Trump’s showing among White women without a college education was also strong, though not quite as dominant: He drew 32 percent of them in the national poll, 30 percent in Iowa, and 27 percent in New Hampshire. Trump led among them in all three surveys, though Carson (at 24 percent in Iowa and 19 percent in New Hampshire) showed competitively with the so-called “waitress moms” as well.
Trump’s performance among college-educated Republicans wasn’t nearly as strong in all three polls. In both the national and New Hampshire polls Trump garnered the least support from White women with at least a four-year college degree. (The Marist sample in Iowa did not include enough of them to break out.) Nationally, Quinnipiac found Trump drawing 16 percent of them, almost even with Carson’s 15 percent; in New Hampshire, Marist put him at 19 percent with them, ahead of Ohio Gov. John Kasich and Carly Fiorina at 11 percent each.
Trump also registered relatively modest support from college-educated White men in the national Quinnipiac poll (19 percent compared with Carson’s 18 percent) and Iowa Marist survey (21 percent, trailing Carson’s 26 percent); Trump ran better with these well-educated men in New Hampshire (drawing 30 percent to 18 percent for Kasich, his best group.)
The CNN/ORC Poll released Thursday showed Trump gaining substantial ground among college-educated Republicans since their previous survey in August. But it still found his support higher among Republicans without degrees (at 33 percent) than those who have obtained advanced education (28 percent).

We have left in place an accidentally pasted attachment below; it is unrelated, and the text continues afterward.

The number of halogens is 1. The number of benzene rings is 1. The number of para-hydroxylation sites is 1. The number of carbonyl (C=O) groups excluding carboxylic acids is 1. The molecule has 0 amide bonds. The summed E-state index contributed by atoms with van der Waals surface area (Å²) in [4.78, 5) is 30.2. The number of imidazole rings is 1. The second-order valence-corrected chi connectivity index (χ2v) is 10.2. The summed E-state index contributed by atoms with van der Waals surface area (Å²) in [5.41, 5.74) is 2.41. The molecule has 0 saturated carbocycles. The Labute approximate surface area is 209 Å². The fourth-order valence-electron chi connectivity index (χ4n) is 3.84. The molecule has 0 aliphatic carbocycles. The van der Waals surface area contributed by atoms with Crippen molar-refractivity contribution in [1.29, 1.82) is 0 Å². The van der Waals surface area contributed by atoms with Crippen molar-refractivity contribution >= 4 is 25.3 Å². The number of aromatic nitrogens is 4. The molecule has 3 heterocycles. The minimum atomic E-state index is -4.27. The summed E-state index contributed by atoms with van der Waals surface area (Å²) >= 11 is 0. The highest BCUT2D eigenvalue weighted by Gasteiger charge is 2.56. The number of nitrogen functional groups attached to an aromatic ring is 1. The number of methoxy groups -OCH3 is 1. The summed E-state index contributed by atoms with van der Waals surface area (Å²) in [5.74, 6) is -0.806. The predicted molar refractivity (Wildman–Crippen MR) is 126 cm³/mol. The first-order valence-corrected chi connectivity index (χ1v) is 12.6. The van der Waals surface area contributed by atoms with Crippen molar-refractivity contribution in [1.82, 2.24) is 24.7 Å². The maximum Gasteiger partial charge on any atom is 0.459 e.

These results suggest that at this early point, class beats gender in assessments of the unconventional candidate. In fact, the Quinnipiac survey found that Trump drew exactly twice as much support among both Republican men and women without a college degree than among their counterparts holding advanced education.
If that pattern holds, Trump could benefit from the increasingly blue-collar tilt of the Republican electorate.
In the 2012 GOP primaries, voters without a college degree cast a majority of the vote in 13 of the 20 states where exit polls were conducted, and at least 45 percent in four others. Those voters also generally display much more receptivity than college-educated Republicans to the sharp anti-immigration message Trump is delivering.
In the past two GOP presidential races, candidates leading the national polls in the fall before the first votes were cast ultimately faded without capturing a single state. But Trump’s resilience through repeated controversies over the past several months have suggested that his rivals cannot count on support for him simply evaporating: They will need to find a way to eclipse him.
Eventually, the other candidates who had been counting on mobilizing the GOP’s “populist” voters—led by Wisconsin Gov. Scott Walker and Sen. Ted Cruz of Texas—will need to find a way to dent Trump’s strong early standing with these volatile, deeply disaffected, blue-collar Republicans. Meanwhile, the Republicans aiming more at the party’s more upscale “managerial” wing—a list headed by Kasich and former Florida Gov. Jeb Bush—will need to consolidate the college-educated Republicans who are already proving the least susceptible to the Trump wave.
This story is part of our Next America: Workforce project, which is supported by a grant from the Annie E. Casey Foundation.